Right before my last semester of college, I decided to drive the long way to campus by myself. It was about a seven-hour drive, but they were all long, calm country roads dotted with plenty of rest stops. It was supposed to flurry a little as I passed through Syracuse, but I wasn’t worried. My college campus was near Rochester, so I was used to driving in snow.
Somehow, the flurry turned into a full-on whiteout. It was the strongest blizzard I’d ever seen, turning day into night, and I was driving through it. Driving in snow can be easy when you’re going along plowed roads through a picturesque winter wonderland. It’s a completely different story when you’re going through a snow globe that’s been tossed in a blender.
The most important thing to know about driving in snow is knowing when to stop. I kept driving through horrific conditions because I was afraid to miss the first day of the semester. After I passed an 18-wheeler lying on its side in the median, I decided that I valued my life a little bit more than I valued English class. I was able to pull off the road and find a hotel where I stayed for the next two days (it was a BIG storm). Sure, I was bored. But more importantly, I was safe.
Make sure you’re safe the next time you have to drive in the snow with these tips from AAA.
Preparing to Drive in Snow
Before you head off on a long winter drive, watch the weather forecasts carefully. If you can avoid driving in snow, you should. Make sure other people know your route, your destination and your ETA.
Keep snow supplies in your car, including a collapsible shovel, an ice scraper and a window broom. Bring your phone and a charger with you, and make sure to download the AAA Mobile App. In case of emergency, keep blankets, gloves, hats, water, necessary medications and nonperishable food items on hand.
Click here for a full list of winter driving kit necessities.
AAA’s Tips for Driving in Snow
- Do not use cruise control when driving in ice or snow – it’s important that you stay alert and are able to control your speed at all times.
- Go slow! It’s easier to control your vehicle when you’re driving at a slow pace, so accelerate and decelerate as slowly as you can to regain traction on the road and avoid skidding off-course.
- If possible, maintain eight or 10 seconds of distance between you and the car in front of you. It’s harder to stop in the ice and snow.
- The best way to stop while driving in snow is by threshold braking. It’s not just for race car drivers! Plant the heel of your braking foot on the floor, and with the ball of your foot apply firm, steady pressure to the brake.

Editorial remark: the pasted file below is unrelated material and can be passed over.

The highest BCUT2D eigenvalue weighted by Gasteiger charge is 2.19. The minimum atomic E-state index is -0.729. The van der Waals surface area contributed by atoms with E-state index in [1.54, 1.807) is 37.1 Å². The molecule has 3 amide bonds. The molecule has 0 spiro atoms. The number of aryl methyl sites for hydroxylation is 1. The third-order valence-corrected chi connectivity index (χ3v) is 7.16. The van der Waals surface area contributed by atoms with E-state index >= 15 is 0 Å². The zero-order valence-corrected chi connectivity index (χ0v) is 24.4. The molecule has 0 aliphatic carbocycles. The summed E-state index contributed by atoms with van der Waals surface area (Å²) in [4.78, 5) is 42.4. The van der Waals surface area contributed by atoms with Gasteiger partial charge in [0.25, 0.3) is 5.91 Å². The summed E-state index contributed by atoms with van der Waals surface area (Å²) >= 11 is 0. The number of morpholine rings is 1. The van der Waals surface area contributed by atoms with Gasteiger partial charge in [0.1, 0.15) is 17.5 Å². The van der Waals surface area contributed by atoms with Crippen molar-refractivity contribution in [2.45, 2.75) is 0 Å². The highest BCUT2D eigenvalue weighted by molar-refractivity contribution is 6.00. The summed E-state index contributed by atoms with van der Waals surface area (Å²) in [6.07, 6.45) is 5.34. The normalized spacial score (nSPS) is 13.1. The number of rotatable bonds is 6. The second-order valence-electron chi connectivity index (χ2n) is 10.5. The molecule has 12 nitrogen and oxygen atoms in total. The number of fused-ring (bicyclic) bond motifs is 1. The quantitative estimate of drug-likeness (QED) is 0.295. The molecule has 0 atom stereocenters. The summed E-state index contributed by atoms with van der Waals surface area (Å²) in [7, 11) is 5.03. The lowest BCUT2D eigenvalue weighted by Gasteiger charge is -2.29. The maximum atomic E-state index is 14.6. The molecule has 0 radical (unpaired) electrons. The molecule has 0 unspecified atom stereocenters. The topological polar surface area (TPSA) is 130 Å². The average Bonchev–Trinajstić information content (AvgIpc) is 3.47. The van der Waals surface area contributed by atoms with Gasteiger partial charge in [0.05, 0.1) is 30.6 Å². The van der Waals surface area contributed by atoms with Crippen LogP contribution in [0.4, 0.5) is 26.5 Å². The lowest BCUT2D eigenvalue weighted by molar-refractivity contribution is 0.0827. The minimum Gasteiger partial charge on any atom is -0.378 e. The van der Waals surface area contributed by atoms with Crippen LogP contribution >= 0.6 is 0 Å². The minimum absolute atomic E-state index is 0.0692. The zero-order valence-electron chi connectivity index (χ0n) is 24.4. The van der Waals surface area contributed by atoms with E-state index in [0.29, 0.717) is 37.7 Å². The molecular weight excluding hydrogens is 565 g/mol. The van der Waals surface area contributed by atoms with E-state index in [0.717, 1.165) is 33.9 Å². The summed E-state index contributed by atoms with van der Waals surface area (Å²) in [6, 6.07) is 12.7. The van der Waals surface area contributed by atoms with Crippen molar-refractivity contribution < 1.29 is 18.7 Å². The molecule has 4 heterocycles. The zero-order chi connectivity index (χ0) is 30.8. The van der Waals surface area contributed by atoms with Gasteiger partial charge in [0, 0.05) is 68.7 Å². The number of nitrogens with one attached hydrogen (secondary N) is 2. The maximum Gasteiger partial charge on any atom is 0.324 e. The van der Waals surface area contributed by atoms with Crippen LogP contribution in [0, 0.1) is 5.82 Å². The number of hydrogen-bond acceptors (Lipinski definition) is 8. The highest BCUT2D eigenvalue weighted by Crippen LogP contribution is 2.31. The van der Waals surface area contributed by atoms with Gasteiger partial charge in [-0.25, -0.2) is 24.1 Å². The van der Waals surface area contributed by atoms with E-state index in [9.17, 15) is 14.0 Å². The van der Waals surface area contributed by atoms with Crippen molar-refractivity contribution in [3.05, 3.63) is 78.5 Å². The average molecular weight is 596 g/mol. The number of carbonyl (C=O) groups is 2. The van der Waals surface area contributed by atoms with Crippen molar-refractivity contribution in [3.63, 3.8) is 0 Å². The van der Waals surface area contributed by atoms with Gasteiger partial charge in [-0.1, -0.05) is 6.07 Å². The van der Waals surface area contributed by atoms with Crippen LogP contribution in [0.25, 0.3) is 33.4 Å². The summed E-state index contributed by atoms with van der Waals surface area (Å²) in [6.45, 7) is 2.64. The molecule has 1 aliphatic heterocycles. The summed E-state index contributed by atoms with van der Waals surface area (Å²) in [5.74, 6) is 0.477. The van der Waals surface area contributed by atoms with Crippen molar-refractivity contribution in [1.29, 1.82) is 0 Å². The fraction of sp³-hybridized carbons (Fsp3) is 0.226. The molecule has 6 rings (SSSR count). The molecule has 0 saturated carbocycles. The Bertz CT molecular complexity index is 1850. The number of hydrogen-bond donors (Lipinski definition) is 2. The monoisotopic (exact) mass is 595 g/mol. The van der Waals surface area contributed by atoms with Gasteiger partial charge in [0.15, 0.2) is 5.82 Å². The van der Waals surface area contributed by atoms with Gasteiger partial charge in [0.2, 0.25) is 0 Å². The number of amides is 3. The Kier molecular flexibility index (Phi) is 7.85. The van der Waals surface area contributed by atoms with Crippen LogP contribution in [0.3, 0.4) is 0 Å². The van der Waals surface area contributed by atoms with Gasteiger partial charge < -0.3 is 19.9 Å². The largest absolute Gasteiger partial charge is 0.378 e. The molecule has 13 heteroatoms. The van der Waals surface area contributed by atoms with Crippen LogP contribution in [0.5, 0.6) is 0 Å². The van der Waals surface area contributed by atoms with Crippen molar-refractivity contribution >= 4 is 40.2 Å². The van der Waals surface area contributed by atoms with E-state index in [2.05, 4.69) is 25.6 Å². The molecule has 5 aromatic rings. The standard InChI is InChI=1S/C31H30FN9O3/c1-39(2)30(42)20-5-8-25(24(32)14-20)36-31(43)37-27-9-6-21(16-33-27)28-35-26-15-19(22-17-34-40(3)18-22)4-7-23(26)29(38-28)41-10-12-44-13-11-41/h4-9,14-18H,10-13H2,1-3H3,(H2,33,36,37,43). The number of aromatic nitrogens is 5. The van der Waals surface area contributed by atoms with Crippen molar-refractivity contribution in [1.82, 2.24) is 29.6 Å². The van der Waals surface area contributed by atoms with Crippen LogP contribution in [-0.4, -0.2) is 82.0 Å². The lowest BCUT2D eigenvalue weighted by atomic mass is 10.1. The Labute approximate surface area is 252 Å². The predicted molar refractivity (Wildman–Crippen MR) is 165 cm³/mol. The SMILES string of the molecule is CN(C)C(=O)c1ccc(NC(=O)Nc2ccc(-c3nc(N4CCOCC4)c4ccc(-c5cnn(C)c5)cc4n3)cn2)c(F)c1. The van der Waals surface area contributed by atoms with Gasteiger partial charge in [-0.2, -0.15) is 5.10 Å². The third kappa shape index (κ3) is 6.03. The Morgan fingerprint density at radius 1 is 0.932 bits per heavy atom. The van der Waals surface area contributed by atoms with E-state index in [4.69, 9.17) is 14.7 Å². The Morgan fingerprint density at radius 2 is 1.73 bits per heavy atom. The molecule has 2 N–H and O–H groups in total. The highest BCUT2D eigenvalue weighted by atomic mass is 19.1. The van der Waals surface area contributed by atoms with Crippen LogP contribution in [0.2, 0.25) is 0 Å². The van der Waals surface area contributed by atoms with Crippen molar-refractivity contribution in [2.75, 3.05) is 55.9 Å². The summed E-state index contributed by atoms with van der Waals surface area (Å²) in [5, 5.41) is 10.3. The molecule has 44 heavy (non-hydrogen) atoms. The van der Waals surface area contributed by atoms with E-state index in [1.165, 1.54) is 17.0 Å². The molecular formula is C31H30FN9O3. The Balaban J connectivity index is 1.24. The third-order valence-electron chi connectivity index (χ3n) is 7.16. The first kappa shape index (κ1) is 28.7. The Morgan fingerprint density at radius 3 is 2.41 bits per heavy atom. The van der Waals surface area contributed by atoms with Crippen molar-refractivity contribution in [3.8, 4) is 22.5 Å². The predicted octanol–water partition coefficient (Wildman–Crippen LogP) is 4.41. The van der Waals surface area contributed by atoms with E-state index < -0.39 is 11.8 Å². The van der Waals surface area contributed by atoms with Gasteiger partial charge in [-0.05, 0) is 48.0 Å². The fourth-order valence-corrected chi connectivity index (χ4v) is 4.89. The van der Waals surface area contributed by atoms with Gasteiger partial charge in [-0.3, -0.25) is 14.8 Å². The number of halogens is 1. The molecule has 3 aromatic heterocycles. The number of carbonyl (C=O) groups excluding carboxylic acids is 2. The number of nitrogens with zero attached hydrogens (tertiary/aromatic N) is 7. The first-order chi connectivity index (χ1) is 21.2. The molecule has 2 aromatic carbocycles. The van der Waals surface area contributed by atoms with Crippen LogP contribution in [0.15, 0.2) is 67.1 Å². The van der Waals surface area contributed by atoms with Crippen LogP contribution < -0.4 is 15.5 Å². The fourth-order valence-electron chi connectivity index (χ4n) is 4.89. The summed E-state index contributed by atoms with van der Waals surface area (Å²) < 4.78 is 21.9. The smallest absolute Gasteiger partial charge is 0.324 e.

- In heavy snow, don’t come to a complete stop if you don’t have to. Moving again from a full stop during a blizzard can be difficult and dangerous.
- Try to drive in the tracks of the car in front of you – it will make it easier to control your vehicle.
- Be patient with the other drivers on the road. This is a stressful situation for everyone, but it’s important to remain calm.
When to Stop
Sometimes, the snow is so unrelenting that you have to stop. Maybe you keep skidding or it becomes too hard to see. Maybe you’re not even sure where the road is anymore.
Stopping could mean having to shelter in your car. In this situation, do not wander away from the car – you might not be able to find it when you return (and it’s best to conserve your warmth and energy, anyway).
Attach a colorful sash, handkerchief or scarf to your antenna, side mirror or window. It will flutter in the wind and alert any emergency services to the location of your vehicle. Don’t use white fabric – it will blend in with the snow. You can also turn your car’s interior lights on if it gets dark outside. This doesn’t sap much energy from your car’s battery, and it can help emergency services find you.
You may choose to keep your car running so that you can make use of the heating system. Don’t overuse it, though. You want to save your gasoline. If you turn your engine on, make sure your exhaust pipe is kept clear. If it gets backed up with snow, you could risk carbon monoxide poisoning (and potentially death).
Insulate your body heat with anything you have on hand, from emergency blankets to crumpled-up newspapers to floor mats.
When you’re driving in snow – serious snow, like a blizzard or a snowstorm – you need to remain calm and make smart, safe decisions. By remembering these tips and preparing your car with emergency utilities, you can navigate a sudden blizzard without making snap decisions based on panic.
Winter driving is difficult for all motorists, but particularly so for new and improving drivers. Learn to become a lifelong safe driver – under all conditions – at AAA Driving School or through AAA’s Defensive Driving course.
Do you have any tips for driving safe during a snowstorm? Share them with us in the comments below.